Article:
To start with it's the answering service. A computer that puts people in a maze of numbers and that starts the tempers rising. The moment I hear that it's computer. My blood pressure jumps 10 points and then keeps going. By the time I get to a real person. I'm ready to jump out of a window. And I know other people feel the same way. And let's add insult to injury, why don't you by putting a Hindu or someone from a foreign country on the phone that either cannot or will not help you and he doesn't even speak English. What the hell is wrong with the CEOs of these companies. These are the same people that make millions of dollars a year in salary and don't know the simplest things. And I'm not afraid to name names look at Google or call Walmart what about Verizon. There's ago one or any number of your credit card companies. You will get a foreigner on every phone call, they reroute the phone to India, Pakistan, all over the world. The only foreign voices I have not heard is Russian, German Canadian. The company's that do business in the United States, whether they are foreigner or not need to address this phone problem with English speaking Americans and dump the computer answering service. I cannot tell you how many times I have wanted to reach through the phone and grab someone by the throat. Getting service today from any company is total madness and it's only going to get worse. The industry believes that it has rigged a way to get out of service by not addressing anything, and in some cases is working. Your cell phone company, for instance, it is easier to throw the phone in the trash and go buy a new one than try to get service to fix it.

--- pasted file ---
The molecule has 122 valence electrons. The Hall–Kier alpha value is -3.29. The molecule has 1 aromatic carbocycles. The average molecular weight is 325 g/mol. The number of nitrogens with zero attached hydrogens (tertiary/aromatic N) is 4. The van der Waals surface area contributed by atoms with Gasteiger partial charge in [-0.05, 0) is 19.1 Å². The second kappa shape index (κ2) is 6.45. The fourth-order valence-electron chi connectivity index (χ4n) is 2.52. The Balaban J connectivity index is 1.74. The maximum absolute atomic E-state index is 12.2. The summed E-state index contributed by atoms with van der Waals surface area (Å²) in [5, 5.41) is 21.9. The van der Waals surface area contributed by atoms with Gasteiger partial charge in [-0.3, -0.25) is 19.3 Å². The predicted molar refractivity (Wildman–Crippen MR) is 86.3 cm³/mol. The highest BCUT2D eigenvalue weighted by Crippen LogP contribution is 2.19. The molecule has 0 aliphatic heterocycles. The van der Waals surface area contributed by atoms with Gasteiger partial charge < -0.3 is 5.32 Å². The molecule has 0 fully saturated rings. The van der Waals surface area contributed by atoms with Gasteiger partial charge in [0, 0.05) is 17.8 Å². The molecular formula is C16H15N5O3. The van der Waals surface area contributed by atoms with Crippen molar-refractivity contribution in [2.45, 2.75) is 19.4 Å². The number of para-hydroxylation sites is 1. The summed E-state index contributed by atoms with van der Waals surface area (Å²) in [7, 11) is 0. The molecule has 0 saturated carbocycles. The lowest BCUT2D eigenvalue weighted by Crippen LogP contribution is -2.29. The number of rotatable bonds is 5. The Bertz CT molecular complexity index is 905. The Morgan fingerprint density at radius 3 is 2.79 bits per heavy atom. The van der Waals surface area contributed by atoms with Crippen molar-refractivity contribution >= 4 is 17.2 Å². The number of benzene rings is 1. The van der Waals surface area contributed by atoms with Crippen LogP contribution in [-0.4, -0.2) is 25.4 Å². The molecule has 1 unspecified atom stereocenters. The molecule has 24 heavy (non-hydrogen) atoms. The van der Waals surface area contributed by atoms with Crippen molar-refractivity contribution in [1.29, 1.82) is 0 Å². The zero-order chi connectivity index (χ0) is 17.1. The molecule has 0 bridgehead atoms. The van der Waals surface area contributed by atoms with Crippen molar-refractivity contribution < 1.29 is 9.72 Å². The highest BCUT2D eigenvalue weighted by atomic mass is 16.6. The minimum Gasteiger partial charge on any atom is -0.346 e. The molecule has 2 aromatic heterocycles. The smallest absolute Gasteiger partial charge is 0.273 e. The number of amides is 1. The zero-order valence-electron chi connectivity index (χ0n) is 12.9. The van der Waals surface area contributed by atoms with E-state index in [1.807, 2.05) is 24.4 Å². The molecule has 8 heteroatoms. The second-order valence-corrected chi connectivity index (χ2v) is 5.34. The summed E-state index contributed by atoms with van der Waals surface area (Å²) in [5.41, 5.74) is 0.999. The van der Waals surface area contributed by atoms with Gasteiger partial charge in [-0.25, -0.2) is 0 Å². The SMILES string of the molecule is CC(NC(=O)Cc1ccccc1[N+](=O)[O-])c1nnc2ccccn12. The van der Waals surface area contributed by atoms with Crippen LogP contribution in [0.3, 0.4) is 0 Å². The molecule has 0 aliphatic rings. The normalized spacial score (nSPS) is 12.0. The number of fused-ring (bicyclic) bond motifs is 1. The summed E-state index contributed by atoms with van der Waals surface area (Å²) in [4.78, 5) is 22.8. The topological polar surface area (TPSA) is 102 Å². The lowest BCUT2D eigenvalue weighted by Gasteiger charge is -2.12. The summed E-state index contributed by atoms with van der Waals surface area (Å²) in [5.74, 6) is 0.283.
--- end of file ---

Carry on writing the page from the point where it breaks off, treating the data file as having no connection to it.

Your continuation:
December 11 2013 at 10:24 AM Report abuse +2 rate up rate down Reply

I have found that most companies do not practice or understand customer service. The larger the company, the more likely the lack of customer service. For instance, Walmart has absolutely no concept of what customer service is. And I agree that TV companies are the worst.

December 11 2013 at 10:19 AM Report abuse +2 rate up rate down Reply
1 reply to knchamberlain3's comment


December 11 2013 at 8:26 PM Report abuse rate up rate down Reply

I could type here all day about bad customer service, but if I could get just one thank you from a clerk in a store, it would make my day. The other day I got to chatting to the clerk about things and the lady behind me chimed in. We got to the part about clerks saying thank you. When my order was done, I looked at the clerk for the longest time. She crossed her arms and stared back. There was no way anybody was going to get her to say thank you. Even many managers say that they can't make anyone do it. I could. If my clerks refused to say thanks to a customer they would be well on their way to finding another job.

December 11 2013 at 10:15 AM Report abuse +2 rate up rate down Reply

Remember Sears when they had service?

Thank Wal Mart for no service. There is a trade off. Cheap gets you just that, Cheap. Why do we shop there? Low prices.,. and that's what they market,,, lower prices. We are addicted to them.

So we buy junk and hate it,,,, and expect more?

December 11 2013 at 9:56 AM Report abuse +2 rate up rate down Reply

This is what happens when you let salestrash take over your economy. They believe the ONLY purpose of a business is to make a profit. That is because their simple little non minds cannot comprehend anything further than that. It will be a long time before we get back to a sound economy. salestrash have no respect for anything. Businesses have not respected their employees for a long time. If they do not respect their employees why would they feel any different about the customer. Close down the b-schools and throw out 80 percent of the salestrash then things will improve.

December 11 2013 at 9:53 AM Report abuse +3 rate up rate down Reply